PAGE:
We all face problems, stressors and anxieties in our everyday lives. This is a fundamental part of the human condition, and there is no escaping this basic truth. Indeed, challenges help us to grow. The normal process is to perceive a problem and then bring our emotional and thinking abilities into play in order to solve the problem. We can draw on our own legacy of experiences, and we can find support from our life partners, friends, the community, society’s body of knowledge, and spiritual sources. Faced with a problem, we experience some anxiety – and this uncomfortable feeling motivates us to solve the problem in order to find our balance again. In the process, we become more flexible and more adept at dealing with problems in the future. As we mature, we discover that problems are not insurmountable – and we get better at problem-solving.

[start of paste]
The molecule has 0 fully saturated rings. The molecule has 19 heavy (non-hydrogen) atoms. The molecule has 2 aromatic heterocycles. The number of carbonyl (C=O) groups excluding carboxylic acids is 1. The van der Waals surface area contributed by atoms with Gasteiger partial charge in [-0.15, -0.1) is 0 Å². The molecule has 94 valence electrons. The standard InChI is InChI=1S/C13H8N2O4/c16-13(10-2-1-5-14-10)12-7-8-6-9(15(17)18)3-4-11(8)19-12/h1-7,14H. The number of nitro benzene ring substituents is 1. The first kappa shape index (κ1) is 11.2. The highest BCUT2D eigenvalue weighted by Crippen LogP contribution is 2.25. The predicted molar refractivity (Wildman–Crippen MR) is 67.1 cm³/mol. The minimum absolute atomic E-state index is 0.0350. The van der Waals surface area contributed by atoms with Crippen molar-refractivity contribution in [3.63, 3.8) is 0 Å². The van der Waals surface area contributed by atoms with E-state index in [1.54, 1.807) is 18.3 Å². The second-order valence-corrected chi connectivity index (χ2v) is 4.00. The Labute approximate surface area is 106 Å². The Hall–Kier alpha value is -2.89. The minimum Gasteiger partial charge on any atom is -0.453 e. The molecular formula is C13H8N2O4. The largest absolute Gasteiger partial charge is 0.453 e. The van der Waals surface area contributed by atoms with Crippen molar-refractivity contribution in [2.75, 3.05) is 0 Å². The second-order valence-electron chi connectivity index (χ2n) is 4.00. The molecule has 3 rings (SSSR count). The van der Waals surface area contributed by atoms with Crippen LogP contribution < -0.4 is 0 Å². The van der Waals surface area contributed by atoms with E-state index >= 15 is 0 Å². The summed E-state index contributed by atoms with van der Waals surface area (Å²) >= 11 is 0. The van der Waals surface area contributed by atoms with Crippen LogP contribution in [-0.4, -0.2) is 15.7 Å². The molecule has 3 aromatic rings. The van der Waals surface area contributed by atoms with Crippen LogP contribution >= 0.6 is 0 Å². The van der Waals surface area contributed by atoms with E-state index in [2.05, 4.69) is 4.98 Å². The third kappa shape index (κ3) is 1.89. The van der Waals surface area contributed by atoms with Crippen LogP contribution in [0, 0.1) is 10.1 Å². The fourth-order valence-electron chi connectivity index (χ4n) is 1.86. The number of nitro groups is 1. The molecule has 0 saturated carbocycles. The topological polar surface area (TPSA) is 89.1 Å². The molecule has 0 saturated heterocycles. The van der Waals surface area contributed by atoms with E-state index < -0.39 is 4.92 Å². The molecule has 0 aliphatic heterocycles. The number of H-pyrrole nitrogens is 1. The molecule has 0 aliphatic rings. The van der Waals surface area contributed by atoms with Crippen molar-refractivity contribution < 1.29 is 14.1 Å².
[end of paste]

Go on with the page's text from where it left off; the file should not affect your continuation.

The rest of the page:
Consider, however, the addictive way of dealing with problems. The addict, too, faces life’s challenges. Rather than easing the anxieties associated with a problem by drawing on a diversity of healthy resources for a solution, the addict knows that at the end of the day there is always the alcohol, the drug, the food, the gambling, the sexual outlet, the work, any addictive substance or activity which will ease the anxiety. Thus, the problems are never solved in the real world, and the addict instead develops the illusion that the problem has been solved. The pain is gone and there is no perceived need to work on solving the real problems.

Unfortunately, it is the children, the partner, the family and friends of the addict who must suffer. Their needs for comfort, nurturance and safety are compromised, since the addict’s primary relationship is not with them, but with the addictive substance. Instead of finding true meaning in life, the addict pursues an illusory and primitive quest for the feeling of pleasure and power over life’s challenges – and it is those who truly matter in the addict’s life who suffer greatly.

Dr. Baya Mebarek, Psy.D., LMFT

San Diego Couples and Family Therapy serves the surrounding areas of Sorrento Valley Road as La Jolla, UTC San Diego, Del Mar, Rancho Santa Fe, Rancho Bernardo, Rancho Penasquitos, Poway, University City and Escondido.